06/07/07 12:48 AM ET
Vazquez unable to stop bleeding
Four-run third inning sends Sox to ninth loss in 11 games
By Scott Merkin / MLB.com
He's altered the batting order, changed it again, and then for good measure, adjusted it one more time during the 44 various lineups he has employed. The White Sox manager has tried to ride the hot hand with veterans and youngsters alike, that is, when a hot hand appears for a team now hitting a Major League-low.233.
But after Wednesday's 5-1 loss to the Yankees, during which the White Sox produced a mere five hits against Chien-Ming Wang (5-4), Guillen reiterated the only real option is to continue putting these proven hitters out on the field and hope something clicks and clicks soon.
Guillen also understands how his team could look listless, as it did during Wang's third career complete game, when nothing really takes place on the basepaths.
"Every inning I see people go by me. They touch first base and come back," said Guillen after watching the White Sox lose for the ninth time in 11 games. "You cannot [play with] any emotion when there is nobody on base.
"When your on-base percentage is low and you don't get on base the way you should, it feels like nine dead people walking. It's really not easy when you are not hitting."
The challenge becomes even tougher for the pitchers, who know only a small room for error really exists. On Wednesday, it was Javier Vazquez's turn to walk the tightrope on the mound.
For five of his six innings, Vazquez (3-4) pitched aggressively and emerged absolutely unscathed. He fanned seven amongst Joe Torre's potent lineup, including the first four outs of the game. But a four-run third, in which the first six batters reached base safely, inflicted enough damage to drop the White Sox to 26-29, three games under .500 for the first time since April 8, 2006 (1-4).
That third inning could have been worse if not for Alex Rodriguez (two hits, two RBIs) getting thrown out trying to stretch a single into a double and Jorge Posada being nailed at second by Jerry Owens trying to tag up on Hideki Matsui's sacrifice fly. The Yankees (26-31) were thrown out four times on the basepaths, but those mistakes weren't enough to offset the White Sox offensive shortcomings.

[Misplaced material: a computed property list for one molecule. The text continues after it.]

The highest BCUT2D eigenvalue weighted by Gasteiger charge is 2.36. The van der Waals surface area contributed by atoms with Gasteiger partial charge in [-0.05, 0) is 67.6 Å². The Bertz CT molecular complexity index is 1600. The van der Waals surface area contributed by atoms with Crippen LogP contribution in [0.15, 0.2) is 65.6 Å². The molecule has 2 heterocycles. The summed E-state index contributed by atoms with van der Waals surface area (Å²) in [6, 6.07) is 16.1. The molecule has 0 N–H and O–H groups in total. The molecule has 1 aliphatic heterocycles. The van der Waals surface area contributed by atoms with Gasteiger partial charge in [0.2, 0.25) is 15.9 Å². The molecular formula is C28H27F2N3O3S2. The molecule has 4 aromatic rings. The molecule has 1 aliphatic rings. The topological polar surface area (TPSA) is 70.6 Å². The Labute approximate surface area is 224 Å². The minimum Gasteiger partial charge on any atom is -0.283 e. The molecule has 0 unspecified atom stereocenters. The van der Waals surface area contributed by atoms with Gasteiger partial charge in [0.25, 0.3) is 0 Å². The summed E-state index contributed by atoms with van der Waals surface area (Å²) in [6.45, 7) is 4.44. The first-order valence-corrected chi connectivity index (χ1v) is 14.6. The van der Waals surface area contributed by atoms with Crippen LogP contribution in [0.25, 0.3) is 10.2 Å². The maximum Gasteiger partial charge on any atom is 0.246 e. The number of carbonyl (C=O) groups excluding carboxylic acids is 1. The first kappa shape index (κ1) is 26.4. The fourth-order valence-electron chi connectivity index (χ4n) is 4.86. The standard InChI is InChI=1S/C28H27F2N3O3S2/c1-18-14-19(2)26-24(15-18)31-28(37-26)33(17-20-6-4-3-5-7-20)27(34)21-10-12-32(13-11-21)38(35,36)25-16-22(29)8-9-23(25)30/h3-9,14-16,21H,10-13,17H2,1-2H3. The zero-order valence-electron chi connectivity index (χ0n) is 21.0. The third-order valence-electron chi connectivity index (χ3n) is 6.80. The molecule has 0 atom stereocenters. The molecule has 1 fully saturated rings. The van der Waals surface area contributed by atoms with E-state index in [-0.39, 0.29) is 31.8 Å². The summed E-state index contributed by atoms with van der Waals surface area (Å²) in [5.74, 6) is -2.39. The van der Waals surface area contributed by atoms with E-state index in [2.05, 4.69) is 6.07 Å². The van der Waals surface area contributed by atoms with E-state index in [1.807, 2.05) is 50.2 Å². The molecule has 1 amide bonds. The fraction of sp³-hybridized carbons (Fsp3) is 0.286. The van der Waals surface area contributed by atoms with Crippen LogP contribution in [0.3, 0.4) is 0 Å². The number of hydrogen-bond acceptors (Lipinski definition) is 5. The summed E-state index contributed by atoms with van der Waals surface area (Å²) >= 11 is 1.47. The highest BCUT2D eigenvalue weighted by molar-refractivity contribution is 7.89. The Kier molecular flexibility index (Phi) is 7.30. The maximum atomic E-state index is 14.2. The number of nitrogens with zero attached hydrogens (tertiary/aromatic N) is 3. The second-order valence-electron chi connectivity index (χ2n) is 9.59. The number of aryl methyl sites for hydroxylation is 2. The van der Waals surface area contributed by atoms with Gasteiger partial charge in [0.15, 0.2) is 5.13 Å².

Vazquez put the blame on himself, pointing out how he can't give up big innings and expect to upend a team such as the Yankees. He also supported the offense, even if it's abundantly clear how tough the struggles have made life for the starters.
"It's tough, no doubt about it," said Vazquez, who allowed four runs on seven hits, while throwing 114 pitches. "Those guys have hit all their life. Hopefully, they will start hitting soon. They are great hitters and hopefully the pitching staff can do their job until guys start hitting better."
"Our starting pitching has been really solid," added designated hitter Jim Thome, who had one of the team's five singles Wednesday. "They've kept us in a lot of games. I know our offense hasn't picked them up yet. The bottom line is to win games and we haven't done it. We need to focus in and continue to work hard and try to improve this thing."
Trailing by a 4-1 margin in the sixth, Owens reached with one out on an infield single and promptly picked up his third stolen base since last Friday. Tadahito Iguchi followed with a single to center, extending his hit streak to eight games, but Melky Cabrera fired a strike home to Posada to shoot down Owens at the plate.
Even when the offense came through, it was unable to produce.
"You can't pinpoint what's happening. It's just not happening," Thome said. "You try to work hard and come to the ballpark every day and put your work in. If we didn't have a good team, this would be OK. But we do. It's not very fun."
So, what changes does Guillen have left to make? He talked about getting a day off for Juan Uribe (.219 average), who drove in the White Sox only run with a third-inning groundout to shortstop Derek Jeter, or a day off for Iguchi and possibly using Andy Gonzalez as a spot starter. Of course, Iguchi's .341 average over his past 11 games makes him hard to bench.
Postgame talk also centered on possibly getting Jermaine Dye and his .224 average a break in Thursday night's series finale against the Yankees. With Dye holding a .400 career average over 50 at-bats against Mike Mussina, that break might not come until the weekend Houston series.
Some of the problems on offense can be tied to the rash of White Sox injuries, with third baseman Joe Crede becoming the latest regular contributor to be sidelined for a while. But injuries have never been an excuse during Guillen's four-year managerial regime, and he doesn't intend to change that policy now.
Wednesday's loss was as much about Wang as the White Sox dearth of offense. The combination makes it tough for Guillen's crew to put together any sustained run.
"This kid threw the ball unbelievable," said Guillen of Wang, who is 2-0 with a 1.13 ERA against the White Sox in 2007. "This kid, every time we face him [he's tough], he won 19 games last year and that's not because he's lucky.
"To top it off, we didn't swing the bat good the last couple of days. But I've been watching a few games like that this year. It's like another ballgame."
Scott Merkin is a reporter for MLB.com. This story was not subject to the approval of Major League Baseball or its clubs.